Learning to be Soft

After you have been punched a few times you learn to duck. It’s not really that difficult a lesson. The martial arts has a number of other lessons as well, such as trying to make your opponent miss as much as possible.  Not every one of them is as obvious as ducking or as quick to be adopted. It’s just that we respond to clobbering so well and logic so poorly. Was it G.B. Shaw who said that, next to art, torture was the best teacher?

And what about that other teacher? One of her artistic lessons encourages the acquisition of softness.  For over 1000 years, martial arts teachers have traditionally lauded the soft path to skill. The reason for this is not a moral one as we might think of in the west. It is not a form of  “The meek shall inherit the earth.” It is more of a deep recognition that life walks along on two feet, one hard and one soft, and that using both of these feet greatly aids in perambulation. In other words, we can’t go hopping around on one foot forever.

If we are lucky we learn something about softness from the study of martial arts. We  might even learn some uses of it in daily life. Part of this process is to unload some burdensome preconceptions.

Soft does not surrender, but it does yield.  Yielding and surrendering are two different animals. Yielding allows you to bend but not break. Surrender is recognition that you are broken. We say a branch yields to weight or even to the wind but the implication is that it will naturally snap back when the pressure is released. The broken branch is surrendered to the soil.

The power of  yielding

The power of yielding

Another distinctive characteristic: softness is tenacious. It holds on. This Yin aspect is one of its most powerful attributes. In martial arts we admire the willow tree that slips it load of snow, then springs back to its original, unburdened shape. Water yields to everything but it tenaciously searches out all those cracks and crevices. It has the persistence of a newly ordained pastor and the purposeful attention of a bone-hunting dog. Tenacity and yielding keeps you on the track and keeps you coming back to the track.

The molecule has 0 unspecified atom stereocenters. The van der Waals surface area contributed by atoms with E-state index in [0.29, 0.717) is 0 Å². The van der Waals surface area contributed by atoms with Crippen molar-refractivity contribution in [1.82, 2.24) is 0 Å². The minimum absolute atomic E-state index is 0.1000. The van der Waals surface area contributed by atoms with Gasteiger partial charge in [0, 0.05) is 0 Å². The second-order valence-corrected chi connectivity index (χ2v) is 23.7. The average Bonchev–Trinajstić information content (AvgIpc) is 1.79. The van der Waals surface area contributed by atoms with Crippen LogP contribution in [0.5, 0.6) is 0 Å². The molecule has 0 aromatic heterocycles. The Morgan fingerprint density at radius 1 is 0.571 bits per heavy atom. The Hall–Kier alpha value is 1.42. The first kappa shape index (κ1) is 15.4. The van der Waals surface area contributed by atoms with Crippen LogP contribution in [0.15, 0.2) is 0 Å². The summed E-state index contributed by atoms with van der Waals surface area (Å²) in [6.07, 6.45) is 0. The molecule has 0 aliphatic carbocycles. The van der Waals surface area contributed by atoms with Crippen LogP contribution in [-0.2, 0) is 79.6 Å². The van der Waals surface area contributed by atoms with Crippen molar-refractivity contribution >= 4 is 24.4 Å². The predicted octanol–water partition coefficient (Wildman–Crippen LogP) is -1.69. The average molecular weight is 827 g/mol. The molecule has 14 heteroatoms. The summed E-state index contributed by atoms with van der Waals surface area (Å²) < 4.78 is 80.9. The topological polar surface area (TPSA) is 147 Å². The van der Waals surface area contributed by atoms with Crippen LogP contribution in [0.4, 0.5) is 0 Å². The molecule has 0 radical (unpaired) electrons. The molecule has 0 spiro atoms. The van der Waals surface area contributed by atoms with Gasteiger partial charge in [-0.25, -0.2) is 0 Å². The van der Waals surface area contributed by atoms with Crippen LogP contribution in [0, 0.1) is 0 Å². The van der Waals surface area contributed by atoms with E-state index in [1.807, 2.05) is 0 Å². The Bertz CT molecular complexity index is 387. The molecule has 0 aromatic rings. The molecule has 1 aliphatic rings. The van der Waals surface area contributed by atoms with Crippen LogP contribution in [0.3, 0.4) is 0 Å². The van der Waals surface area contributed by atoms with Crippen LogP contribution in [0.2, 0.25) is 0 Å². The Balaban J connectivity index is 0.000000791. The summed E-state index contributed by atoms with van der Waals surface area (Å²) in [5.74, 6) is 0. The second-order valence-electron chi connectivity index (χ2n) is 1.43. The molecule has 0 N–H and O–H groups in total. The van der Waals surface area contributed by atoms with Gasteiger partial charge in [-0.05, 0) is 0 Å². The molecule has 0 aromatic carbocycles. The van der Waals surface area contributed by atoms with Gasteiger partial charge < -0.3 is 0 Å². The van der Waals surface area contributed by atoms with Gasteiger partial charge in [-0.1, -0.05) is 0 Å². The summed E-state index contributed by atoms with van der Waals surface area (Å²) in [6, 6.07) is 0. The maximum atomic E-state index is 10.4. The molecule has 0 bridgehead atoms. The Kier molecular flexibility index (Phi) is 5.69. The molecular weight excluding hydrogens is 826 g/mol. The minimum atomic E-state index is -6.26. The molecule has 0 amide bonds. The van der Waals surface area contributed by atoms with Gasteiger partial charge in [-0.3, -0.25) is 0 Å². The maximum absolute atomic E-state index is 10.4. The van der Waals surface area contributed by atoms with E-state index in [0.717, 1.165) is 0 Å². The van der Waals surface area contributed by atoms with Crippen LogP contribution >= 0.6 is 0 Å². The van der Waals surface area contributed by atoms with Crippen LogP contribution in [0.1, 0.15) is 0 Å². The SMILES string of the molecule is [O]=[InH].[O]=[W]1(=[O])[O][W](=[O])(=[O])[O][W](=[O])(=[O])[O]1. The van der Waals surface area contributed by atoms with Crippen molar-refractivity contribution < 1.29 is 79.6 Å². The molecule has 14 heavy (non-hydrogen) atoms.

Softness allows us to respond in a way unrestricted by habit. If someone grabs your wrist there are all sorts of ways to respond. But what people actually DO is to place themselves in exactly the weakest position they can find and then resist the grab with all their diminishing might. Instead, softness listens and, without tensing and struggling, finds the way out.

At my school we practice a seizing art called Chin Na. Invariably the person who has been captured for the first time runs the risk of making a common and intuitive error, namely picking the wrong direction to escape. Sometimes, even in their frustration, they realize that it is their own strength and tension that have trapped them like that frustrating toy called “Chinese handcuffs.”

I think many martial artists know this and understand the need for softness but it’s good to remind ourselves. There are many levels here. We must also remember that, like the airship of the Jules Verne character, Rubor the Conqueror, the hardness of steel made be achieved through paper piled one ply upon another. Softness should lead to strength, though possibly a different kind than we are used to in daily life. I’m reminded of the courage and strength of Atticus Finch from “To Kill a Mockingbird,” a man whose softness manifests itself not only in doing the right thing but in the right way.

Softness teaches us a better way. It pays attention and learns. It accommodates and ends up ahead of the game. Not a bad strategy at that.

Leave a Reply

What do you have to say?

This site uses Akismet to reduce spam. Learn how your comment data is processed.